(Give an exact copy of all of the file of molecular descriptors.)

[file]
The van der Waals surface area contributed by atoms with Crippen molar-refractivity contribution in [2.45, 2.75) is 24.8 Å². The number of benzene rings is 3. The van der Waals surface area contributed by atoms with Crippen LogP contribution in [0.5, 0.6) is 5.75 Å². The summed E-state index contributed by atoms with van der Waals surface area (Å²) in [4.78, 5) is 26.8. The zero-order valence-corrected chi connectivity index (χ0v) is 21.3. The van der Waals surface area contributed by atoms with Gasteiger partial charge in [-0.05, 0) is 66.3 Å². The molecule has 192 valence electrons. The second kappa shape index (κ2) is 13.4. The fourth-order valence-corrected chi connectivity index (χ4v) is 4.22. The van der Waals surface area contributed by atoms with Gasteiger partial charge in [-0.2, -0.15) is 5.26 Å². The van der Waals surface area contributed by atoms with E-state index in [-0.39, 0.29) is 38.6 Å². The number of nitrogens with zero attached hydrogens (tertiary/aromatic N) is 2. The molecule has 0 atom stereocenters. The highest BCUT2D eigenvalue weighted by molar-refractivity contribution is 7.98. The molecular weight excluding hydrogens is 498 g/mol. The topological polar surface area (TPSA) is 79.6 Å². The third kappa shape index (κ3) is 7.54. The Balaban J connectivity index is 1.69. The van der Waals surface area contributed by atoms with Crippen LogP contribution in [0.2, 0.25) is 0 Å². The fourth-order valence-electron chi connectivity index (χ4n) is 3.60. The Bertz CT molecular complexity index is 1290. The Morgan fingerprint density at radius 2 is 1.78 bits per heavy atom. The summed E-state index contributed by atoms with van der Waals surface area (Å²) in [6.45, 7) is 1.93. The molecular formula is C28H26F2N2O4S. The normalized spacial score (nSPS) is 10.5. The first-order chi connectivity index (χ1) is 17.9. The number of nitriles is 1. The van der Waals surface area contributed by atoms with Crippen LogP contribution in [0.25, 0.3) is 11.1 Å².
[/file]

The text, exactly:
The van der Waals surface area contributed by atoms with Crippen molar-refractivity contribution in [2.45, 2.75) is 24.8 Å². The number of benzene rings is 3. The van der Waals surface area contributed by atoms with Crippen LogP contribution in [0.5, 0.6) is 5.75 Å². The summed E-state index contributed by atoms with van der Waals surface area (Å²) in [4.78, 5) is 26.8. The zero-order valence-corrected chi connectivity index (χ0v) is 21.3. The van der Waals surface area contributed by atoms with Gasteiger partial charge in [-0.05, 0) is 66.3 Å². The molecule has 192 valence electrons. The second kappa shape index (κ2) is 13.4. The fourth-order valence-corrected chi connectivity index (χ4v) is 4.22. The van der Waals surface area contributed by atoms with Gasteiger partial charge in [-0.2, -0.15) is 5.26 Å². The van der Waals surface area contributed by atoms with E-state index in [-0.39, 0.29) is 38.6 Å². The number of nitrogens with zero attached hydrogens (tertiary/aromatic N) is 2. The molecule has 0 atom stereocenters. The highest BCUT2D eigenvalue weighted by molar-refractivity contribution is 7.98. The molecular weight excluding hydrogens is 498 g/mol. The topological polar surface area (TPSA) is 79.6 Å². The third kappa shape index (κ3) is 7.54. The Balaban J connectivity index is 1.69. The van der Waals surface area contributed by atoms with Crippen LogP contribution in [0.2, 0.25) is 0 Å². The fourth-order valence-electron chi connectivity index (χ4n) is 3.60. The Bertz CT molecular complexity index is 1290. The Morgan fingerprint density at radius 2 is 1.78 bits per heavy atom. The summed E-state index contributed by atoms with van der Waals surface area (Å²) in [6.45, 7) is 1.93. The molecular formula is C28H26F2N2O4S. The normalized spacial score (nSPS) is 10.5. The first-order chi connectivity index (χ1) is 17.9. The number of nitriles is 1. The van der Waals surface area contributed by atoms with Crippen LogP contribution in [0.25, 0.3) is 11.1 Å².